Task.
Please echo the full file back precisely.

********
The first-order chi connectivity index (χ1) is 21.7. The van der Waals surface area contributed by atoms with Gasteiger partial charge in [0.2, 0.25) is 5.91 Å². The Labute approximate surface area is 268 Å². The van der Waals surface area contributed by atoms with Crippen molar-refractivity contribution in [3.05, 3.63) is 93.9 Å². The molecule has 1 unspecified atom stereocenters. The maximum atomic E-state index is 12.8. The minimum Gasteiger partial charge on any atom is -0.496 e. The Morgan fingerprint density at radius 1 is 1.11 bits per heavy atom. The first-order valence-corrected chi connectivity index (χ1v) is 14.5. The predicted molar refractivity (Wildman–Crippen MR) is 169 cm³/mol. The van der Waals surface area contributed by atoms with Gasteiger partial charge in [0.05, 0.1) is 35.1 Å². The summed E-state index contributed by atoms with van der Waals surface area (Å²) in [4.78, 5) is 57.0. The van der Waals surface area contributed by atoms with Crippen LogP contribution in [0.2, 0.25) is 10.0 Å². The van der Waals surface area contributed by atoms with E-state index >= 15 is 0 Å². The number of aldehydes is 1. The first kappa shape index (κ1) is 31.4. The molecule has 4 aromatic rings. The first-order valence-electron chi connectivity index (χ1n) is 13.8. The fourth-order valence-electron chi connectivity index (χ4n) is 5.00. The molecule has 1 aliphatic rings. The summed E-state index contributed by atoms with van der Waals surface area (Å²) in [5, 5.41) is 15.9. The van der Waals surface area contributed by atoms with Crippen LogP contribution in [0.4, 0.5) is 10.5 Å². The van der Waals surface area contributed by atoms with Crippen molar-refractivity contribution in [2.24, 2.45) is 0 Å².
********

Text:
The first-order chi connectivity index (χ1) is 21.7. The van der Waals surface area contributed by atoms with Gasteiger partial charge in [0.2, 0.25) is 5.91 Å². The Labute approximate surface area is 268 Å². The van der Waals surface area contributed by atoms with Crippen molar-refractivity contribution in [3.05, 3.63) is 93.9 Å². The molecule has 1 unspecified atom stereocenters. The maximum atomic E-state index is 12.8. The minimum Gasteiger partial charge on any atom is -0.496 e. The Morgan fingerprint density at radius 1 is 1.11 bits per heavy atom. The first-order valence-corrected chi connectivity index (χ1v) is 14.5. The predicted molar refractivity (Wildman–Crippen MR) is 169 cm³/mol. The van der Waals surface area contributed by atoms with Gasteiger partial charge in [0.05, 0.1) is 35.1 Å². The summed E-state index contributed by atoms with van der Waals surface area (Å²) in [4.78, 5) is 57.0. The van der Waals surface area contributed by atoms with Crippen LogP contribution in [0.2, 0.25) is 10.0 Å². The van der Waals surface area contributed by atoms with E-state index >= 15 is 0 Å². The number of aldehydes is 1. The first kappa shape index (κ1) is 31.4. The molecule has 4 aromatic rings. The first-order valence-electron chi connectivity index (χ1n) is 13.8. The fourth-order valence-electron chi connectivity index (χ4n) is 5.00. The molecule has 1 aliphatic rings. The summed E-state index contributed by atoms with van der Waals surface area (Å²) in [5, 5.41) is 15.9. The van der Waals surface area contributed by atoms with Crippen LogP contribution in [0.4, 0.5) is 10.5 Å². The van der Waals surface area contributed by atoms with Crippen molar-refractivity contribution in [2.24, 2.45) is 0 Å².